The policy ask: A rescue plan for local government and genuine, long-term commitment to levelling up

“This Budget is the government’s admission that it has given up on levelling up this parliament, despite there being much left to do. It’s decidedly unfinished business. Headline cuts to National Insurance mainly benefit people in the south-east of England and are set against a backdrop of deep public concern about the state of public services. The country is crying out for public investment. Local government and our communities were provided with no substantive support today.”

The omission of social care raises serious concerns

Sarah Woolnough, chief executive, The King’s Fund

The policy ask: Commit new money, not repurposed old money, into social care reform, NHS infrastructure and technology.

“The government is right to acknowledge that outdated IT and technology is one of the barriers to NHS productivity. The announcement of £3.4bn capital investment over three years is a welcome first step to increasing efficiency. [But] ministers will need to resist the urge to give with one hand and later take away with the other – raiding NHS capital and technology budgets to cover day to day running costs has become an unfortunate trend in recent years. The omission of funding for the adult social care sector raises serious concerns amidst a bleak financial outlook for local government. The government has said it will deliver reforms to the costs people pay for their care by October 2025, but so far, no funding has been made available to ready the sector which raises questions about delays to the current timetable. The Budget contained a new tax on vapes and an increase in tax on tobacco. One of the most effective things the government could do to curb harm from smoking is quickly bring forward the planned legislation to introduce a phased ban on the sale of tobacco.”

There is no investment into green alternatives for low-income households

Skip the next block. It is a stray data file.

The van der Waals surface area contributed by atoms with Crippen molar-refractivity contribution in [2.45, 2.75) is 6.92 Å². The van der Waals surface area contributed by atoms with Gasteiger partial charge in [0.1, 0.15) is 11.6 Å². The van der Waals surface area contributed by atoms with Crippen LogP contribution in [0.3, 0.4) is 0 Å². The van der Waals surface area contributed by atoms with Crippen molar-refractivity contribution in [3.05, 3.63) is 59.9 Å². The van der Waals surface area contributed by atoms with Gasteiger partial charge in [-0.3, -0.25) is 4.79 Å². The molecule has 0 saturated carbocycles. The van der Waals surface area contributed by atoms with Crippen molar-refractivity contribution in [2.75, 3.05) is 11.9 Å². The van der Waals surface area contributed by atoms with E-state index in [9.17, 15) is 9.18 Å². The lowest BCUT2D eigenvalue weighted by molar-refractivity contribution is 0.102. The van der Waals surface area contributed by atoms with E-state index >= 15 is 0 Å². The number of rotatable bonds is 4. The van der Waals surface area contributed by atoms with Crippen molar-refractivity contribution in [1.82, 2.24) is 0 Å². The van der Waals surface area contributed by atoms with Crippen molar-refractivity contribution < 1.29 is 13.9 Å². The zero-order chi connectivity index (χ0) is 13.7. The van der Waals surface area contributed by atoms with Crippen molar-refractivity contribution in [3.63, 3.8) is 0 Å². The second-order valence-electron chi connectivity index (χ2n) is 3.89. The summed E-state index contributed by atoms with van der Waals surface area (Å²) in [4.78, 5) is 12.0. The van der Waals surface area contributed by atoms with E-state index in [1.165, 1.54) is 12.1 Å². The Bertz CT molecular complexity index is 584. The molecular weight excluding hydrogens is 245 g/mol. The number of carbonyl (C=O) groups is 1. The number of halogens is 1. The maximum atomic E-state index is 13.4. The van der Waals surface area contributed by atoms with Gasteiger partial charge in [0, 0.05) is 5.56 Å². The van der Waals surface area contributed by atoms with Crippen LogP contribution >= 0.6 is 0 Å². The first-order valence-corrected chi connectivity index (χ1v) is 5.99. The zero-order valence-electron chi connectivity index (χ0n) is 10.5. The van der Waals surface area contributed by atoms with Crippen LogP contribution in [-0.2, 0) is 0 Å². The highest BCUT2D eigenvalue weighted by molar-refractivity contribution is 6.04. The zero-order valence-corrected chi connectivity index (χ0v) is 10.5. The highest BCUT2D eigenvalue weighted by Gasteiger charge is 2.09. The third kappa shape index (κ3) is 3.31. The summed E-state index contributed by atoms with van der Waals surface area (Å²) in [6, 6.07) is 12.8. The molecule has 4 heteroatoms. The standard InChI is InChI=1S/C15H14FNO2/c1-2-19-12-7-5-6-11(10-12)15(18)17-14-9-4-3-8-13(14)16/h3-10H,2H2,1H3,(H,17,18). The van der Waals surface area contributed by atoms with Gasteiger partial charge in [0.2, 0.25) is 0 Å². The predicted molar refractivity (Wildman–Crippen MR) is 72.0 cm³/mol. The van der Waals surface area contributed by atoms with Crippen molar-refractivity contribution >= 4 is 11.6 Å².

Gideon Salutin, senior researcher, Social Market Foundation

The policy ask: Invest in cheaper, greener alternatives like public transport and electric cars

“The only thing this freeze will fuel is more inequality. From today’s fuel duty freeze alone, the richest tenth of households in the UK will save an extra £60 a year, while the poorest receive only £22. The rhetoric around fuel duty focuses on the ‘families and sole traders’ it supposedly protects from poverty. But after spending £130bn on cuts and freezes over the past 13 years, the policy has only decreased the average household’s motoring costs by £13 a month. Achieving a more meaningful reduction in transport expenses requires the government to invest in cheaper, greener alternatives like public transport and electric vehicles, but today’s Budget did little to enhance those options for low-income households.”

Government must open up to start-ups

Derin Kocer, policy researcher, The Entrepreneurs Network

The policy ask: Enable start-ups to supply new tech to the public sector

“Public sector productivity gains can only happen with the adoption of new technologies, and the planned investments to achieve this should therefore be welcomed. However, we must not lose sight of the fact that for genuine transformation in delivery, our most innovative start-ups need a fair shot at supplying these new technologies, making reforms to public procurement all the more important. Many of Britain’s start-ups want to work with the state for the benefit of the country – the government should open its doors to them.”

It beggars belief that tax cuts take priority, even against public opinion

Dr Mary-Ann Stephenson, director, the Women’s Budget Group

The policy ask: Don’t prioritise tax cuts, fund public services

“Yet again the Chancellor has announced tax give aways that benefit men over women and benefit the better off rather than those most in need. At the same time as making tax cuts, the Chancellor has built in real-terms spending cuts to unprotected departments equivalent to 2.3 per cent a year. At a time when our public services are in crisis, and over 60 local authorities are warning they may face bankruptcy in the next year it beggars belief that a government thinks that tax cuts are a priority. They aren’t even popular with voters – only 16 per cent of whom want to see tax cuts if it means cutting public services.”